The polished stainless steel rack comes with only one singular pair of straight arms that act as the base. The arms are nice and cushioned with UV-resistant polyethylene foam to protect your toys from getting scuffed. Plus, there’s added strength in the anodized aluminum elbows to hold the weight of your crafts.
To stack multiple watercraft though, you’ll need to purchase additional arms. These can be purchased as a straight arms (for kayaks) or curved arms (for SUPs), depending on what you plan to have them support.
Option #6: Dock Edge Kayak/SUP Rack
This simple dock rack has really thought it through. Unlike the Magma rack, it’s bolted down by one support pole on each side. If your dock walkway won’t allow a 36-inch arm to overhang and block your footpath, this rack might be just what you need. Just flip it around so the arms are over the water.
It has adjustable locking straps and locking hooks which hold the stand up paddle boards securely in place. The steel, square tubing is powder-coated to last in both freshwater and saltwater environments, and it’s MIG-welded for extra support. If you need to remove it for any reason, the dock mount features a removable bolt which detaches the racks.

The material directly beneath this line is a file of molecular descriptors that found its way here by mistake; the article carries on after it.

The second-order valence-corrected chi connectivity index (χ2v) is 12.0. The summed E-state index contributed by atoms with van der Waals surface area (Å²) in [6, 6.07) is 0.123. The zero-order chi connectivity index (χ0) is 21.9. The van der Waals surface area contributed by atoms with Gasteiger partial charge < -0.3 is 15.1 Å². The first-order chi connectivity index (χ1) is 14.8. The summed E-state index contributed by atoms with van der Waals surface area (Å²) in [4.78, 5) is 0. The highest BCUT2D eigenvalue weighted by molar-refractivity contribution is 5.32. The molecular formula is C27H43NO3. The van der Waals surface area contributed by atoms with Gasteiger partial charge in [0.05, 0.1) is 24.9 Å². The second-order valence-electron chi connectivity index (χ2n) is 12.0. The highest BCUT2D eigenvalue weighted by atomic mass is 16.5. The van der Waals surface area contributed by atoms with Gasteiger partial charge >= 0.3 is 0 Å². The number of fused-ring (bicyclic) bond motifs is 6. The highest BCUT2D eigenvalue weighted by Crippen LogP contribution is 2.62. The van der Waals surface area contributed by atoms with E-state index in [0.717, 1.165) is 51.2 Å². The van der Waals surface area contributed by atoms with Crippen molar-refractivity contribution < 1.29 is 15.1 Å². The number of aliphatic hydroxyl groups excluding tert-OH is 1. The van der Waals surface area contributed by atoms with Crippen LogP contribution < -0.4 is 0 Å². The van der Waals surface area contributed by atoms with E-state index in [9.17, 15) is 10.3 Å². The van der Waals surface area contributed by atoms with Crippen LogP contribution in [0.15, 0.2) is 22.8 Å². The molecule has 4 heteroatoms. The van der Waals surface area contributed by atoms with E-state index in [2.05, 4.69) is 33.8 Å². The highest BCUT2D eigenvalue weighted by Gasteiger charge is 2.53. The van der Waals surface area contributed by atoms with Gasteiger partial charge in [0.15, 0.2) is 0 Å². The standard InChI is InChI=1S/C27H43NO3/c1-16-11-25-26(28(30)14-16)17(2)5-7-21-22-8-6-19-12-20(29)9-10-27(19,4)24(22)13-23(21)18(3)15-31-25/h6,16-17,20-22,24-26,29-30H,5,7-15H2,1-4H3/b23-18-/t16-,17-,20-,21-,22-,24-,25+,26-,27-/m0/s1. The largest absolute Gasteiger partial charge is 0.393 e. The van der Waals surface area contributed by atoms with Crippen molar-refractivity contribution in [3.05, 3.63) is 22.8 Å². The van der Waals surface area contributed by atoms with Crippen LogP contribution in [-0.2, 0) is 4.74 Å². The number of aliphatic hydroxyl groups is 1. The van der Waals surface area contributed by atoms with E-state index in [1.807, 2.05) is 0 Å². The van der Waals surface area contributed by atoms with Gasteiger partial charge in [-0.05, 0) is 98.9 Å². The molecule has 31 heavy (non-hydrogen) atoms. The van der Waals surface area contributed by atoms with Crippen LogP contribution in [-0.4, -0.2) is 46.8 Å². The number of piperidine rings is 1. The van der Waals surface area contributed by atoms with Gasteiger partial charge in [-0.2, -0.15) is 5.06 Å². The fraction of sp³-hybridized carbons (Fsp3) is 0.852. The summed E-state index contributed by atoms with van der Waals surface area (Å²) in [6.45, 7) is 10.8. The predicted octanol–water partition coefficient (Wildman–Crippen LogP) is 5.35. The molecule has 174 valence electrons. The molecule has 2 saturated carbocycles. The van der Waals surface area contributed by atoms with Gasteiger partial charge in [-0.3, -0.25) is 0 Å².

However, unlike the Magma, it has less structural support fastened to the dock. With a 48-inch height, it’s really only made to hold two watercraft. Even if you wanted to stack more, you can’t purchase additional arms. So if you only own two stand up paddle boards, it’s perfect! If you foresee a new SUP addition, you might want to reconsider.
A Few SUP Safety Tips for ‘Tooners
Install your SUP rack properly. The first thing you need to decide is where to install your paddle board rack on your pontoon (or elsewhere). Don’t accidentally mount the racks only to later discover they obstruct the pontoon gate door. Just take a little extra time to plan, and maybe check with the manufacturer to see if they have any installation recommendations.